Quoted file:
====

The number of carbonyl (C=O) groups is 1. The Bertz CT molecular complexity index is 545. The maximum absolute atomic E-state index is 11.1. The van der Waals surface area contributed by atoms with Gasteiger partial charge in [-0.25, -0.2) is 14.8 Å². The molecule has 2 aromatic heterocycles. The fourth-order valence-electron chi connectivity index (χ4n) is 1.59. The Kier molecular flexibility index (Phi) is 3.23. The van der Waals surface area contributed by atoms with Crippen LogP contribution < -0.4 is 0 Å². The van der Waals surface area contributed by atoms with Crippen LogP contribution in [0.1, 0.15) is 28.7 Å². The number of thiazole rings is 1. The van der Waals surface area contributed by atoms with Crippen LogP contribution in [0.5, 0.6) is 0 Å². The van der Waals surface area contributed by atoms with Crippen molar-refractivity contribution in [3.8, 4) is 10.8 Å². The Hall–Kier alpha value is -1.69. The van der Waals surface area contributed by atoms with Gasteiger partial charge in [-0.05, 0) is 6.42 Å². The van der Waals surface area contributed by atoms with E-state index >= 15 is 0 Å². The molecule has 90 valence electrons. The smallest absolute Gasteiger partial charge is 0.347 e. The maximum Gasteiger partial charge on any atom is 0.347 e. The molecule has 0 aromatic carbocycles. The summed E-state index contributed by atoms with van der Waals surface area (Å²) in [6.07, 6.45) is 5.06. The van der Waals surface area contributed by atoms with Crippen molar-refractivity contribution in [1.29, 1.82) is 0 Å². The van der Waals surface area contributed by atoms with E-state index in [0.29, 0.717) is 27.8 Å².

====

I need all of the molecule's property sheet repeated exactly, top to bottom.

The number of carbonyl (C=O) groups is 1. The Bertz CT molecular complexity index is 545. The maximum absolute atomic E-state index is 11.1. The van der Waals surface area contributed by atoms with Gasteiger partial charge in [-0.25, -0.2) is 14.8 Å². The molecule has 2 aromatic heterocycles. The fourth-order valence-electron chi connectivity index (χ4n) is 1.59. The Kier molecular flexibility index (Phi) is 3.23. The van der Waals surface area contributed by atoms with Crippen LogP contribution < -0.4 is 0 Å². The van der Waals surface area contributed by atoms with Crippen LogP contribution in [0.1, 0.15) is 28.7 Å². The number of thiazole rings is 1. The van der Waals surface area contributed by atoms with Crippen LogP contribution in [0.5, 0.6) is 0 Å². The van der Waals surface area contributed by atoms with Crippen molar-refractivity contribution in [3.8, 4) is 10.8 Å². The Hall–Kier alpha value is -1.69. The van der Waals surface area contributed by atoms with Gasteiger partial charge in [-0.05, 0) is 6.42 Å². The van der Waals surface area contributed by atoms with E-state index >= 15 is 0 Å². The molecule has 90 valence electrons. The smallest absolute Gasteiger partial charge is 0.347 e. The maximum Gasteiger partial charge on any atom is 0.347 e. The molecule has 0 aromatic carbocycles. The summed E-state index contributed by atoms with van der Waals surface area (Å²) in [6.07, 6.45) is 5.06. The van der Waals surface area contributed by atoms with Crippen molar-refractivity contribution in [1.29, 1.82) is 0 Å². The van der Waals surface area contributed by atoms with E-state index in [0.29, 0.717) is 27.8 Å².